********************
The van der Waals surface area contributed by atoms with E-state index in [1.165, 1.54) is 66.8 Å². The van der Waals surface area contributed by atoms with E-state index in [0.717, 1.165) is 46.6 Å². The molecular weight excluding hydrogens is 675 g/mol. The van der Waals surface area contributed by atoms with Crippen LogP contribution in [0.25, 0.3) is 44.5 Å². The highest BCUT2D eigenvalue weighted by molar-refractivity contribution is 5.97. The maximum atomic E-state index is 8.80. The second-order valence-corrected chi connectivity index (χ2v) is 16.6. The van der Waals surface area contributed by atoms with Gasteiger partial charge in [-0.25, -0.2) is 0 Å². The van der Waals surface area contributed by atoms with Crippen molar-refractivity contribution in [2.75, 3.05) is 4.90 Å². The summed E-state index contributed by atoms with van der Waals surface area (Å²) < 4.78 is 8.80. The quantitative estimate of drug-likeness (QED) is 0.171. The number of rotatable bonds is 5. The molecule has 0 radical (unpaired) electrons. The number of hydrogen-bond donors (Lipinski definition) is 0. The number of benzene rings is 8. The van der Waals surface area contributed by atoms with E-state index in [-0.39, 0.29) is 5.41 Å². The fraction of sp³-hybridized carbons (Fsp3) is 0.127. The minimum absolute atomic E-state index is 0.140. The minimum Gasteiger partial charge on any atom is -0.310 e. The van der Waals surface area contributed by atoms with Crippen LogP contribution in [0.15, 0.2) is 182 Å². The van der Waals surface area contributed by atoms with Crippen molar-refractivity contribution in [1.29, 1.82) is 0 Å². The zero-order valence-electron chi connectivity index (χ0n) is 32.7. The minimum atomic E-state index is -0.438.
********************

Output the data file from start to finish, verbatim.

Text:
The van der Waals surface area contributed by atoms with E-state index in [1.165, 1.54) is 66.8 Å². The van der Waals surface area contributed by atoms with E-state index in [0.717, 1.165) is 46.6 Å². The molecular weight excluding hydrogens is 675 g/mol. The van der Waals surface area contributed by atoms with Crippen LogP contribution in [0.25, 0.3) is 44.5 Å². The highest BCUT2D eigenvalue weighted by molar-refractivity contribution is 5.97. The maximum atomic E-state index is 8.80. The second-order valence-corrected chi connectivity index (χ2v) is 16.6. The van der Waals surface area contributed by atoms with Gasteiger partial charge in [-0.25, -0.2) is 0 Å². The van der Waals surface area contributed by atoms with Crippen molar-refractivity contribution in [2.75, 3.05) is 4.90 Å². The summed E-state index contributed by atoms with van der Waals surface area (Å²) < 4.78 is 8.80. The quantitative estimate of drug-likeness (QED) is 0.171. The number of rotatable bonds is 5. The molecule has 0 radical (unpaired) electrons. The number of hydrogen-bond donors (Lipinski definition) is 0. The number of benzene rings is 8. The van der Waals surface area contributed by atoms with E-state index in [-0.39, 0.29) is 5.41 Å². The fraction of sp³-hybridized carbons (Fsp3) is 0.127. The minimum absolute atomic E-state index is 0.140. The minimum Gasteiger partial charge on any atom is -0.310 e. The van der Waals surface area contributed by atoms with Crippen LogP contribution in [0.15, 0.2) is 182 Å². The van der Waals surface area contributed by atoms with Crippen molar-refractivity contribution in [1.29, 1.82) is 0 Å². The zero-order valence-electron chi connectivity index (χ0n) is 32.7. The minimum atomic E-state index is -0.438.